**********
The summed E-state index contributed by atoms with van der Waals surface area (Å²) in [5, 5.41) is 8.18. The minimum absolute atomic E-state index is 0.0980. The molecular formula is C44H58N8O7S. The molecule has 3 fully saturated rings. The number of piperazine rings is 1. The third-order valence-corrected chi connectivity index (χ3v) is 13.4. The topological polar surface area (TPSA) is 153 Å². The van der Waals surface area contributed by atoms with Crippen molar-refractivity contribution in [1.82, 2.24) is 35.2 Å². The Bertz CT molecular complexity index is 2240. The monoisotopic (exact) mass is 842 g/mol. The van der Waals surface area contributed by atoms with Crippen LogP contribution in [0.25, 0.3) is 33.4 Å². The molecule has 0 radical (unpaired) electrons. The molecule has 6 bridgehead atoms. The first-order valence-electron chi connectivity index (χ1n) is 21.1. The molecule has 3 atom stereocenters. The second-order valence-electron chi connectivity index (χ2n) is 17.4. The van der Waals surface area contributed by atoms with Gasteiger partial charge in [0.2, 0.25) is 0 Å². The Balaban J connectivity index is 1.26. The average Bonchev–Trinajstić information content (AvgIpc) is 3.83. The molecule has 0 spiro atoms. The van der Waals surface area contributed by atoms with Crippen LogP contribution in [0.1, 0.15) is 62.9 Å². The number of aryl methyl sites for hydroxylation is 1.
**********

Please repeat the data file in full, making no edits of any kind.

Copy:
The summed E-state index contributed by atoms with van der Waals surface area (Å²) in [5, 5.41) is 8.18. The minimum absolute atomic E-state index is 0.0980. The molecular formula is C44H58N8O7S. The molecule has 3 fully saturated rings. The number of piperazine rings is 1. The third-order valence-corrected chi connectivity index (χ3v) is 13.4. The topological polar surface area (TPSA) is 153 Å². The van der Waals surface area contributed by atoms with Crippen molar-refractivity contribution in [1.82, 2.24) is 35.2 Å². The Bertz CT molecular complexity index is 2240. The monoisotopic (exact) mass is 842 g/mol. The van der Waals surface area contributed by atoms with Crippen LogP contribution in [0.25, 0.3) is 33.4 Å². The molecule has 0 radical (unpaired) electrons. The molecule has 6 bridgehead atoms. The first-order valence-electron chi connectivity index (χ1n) is 21.1. The molecule has 3 atom stereocenters. The second-order valence-electron chi connectivity index (χ2n) is 17.4. The van der Waals surface area contributed by atoms with Gasteiger partial charge in [0.2, 0.25) is 0 Å². The Balaban J connectivity index is 1.26. The average Bonchev–Trinajstić information content (AvgIpc) is 3.83. The molecule has 0 spiro atoms. The van der Waals surface area contributed by atoms with Crippen LogP contribution in [0.1, 0.15) is 62.9 Å². The number of aryl methyl sites for hydroxylation is 1.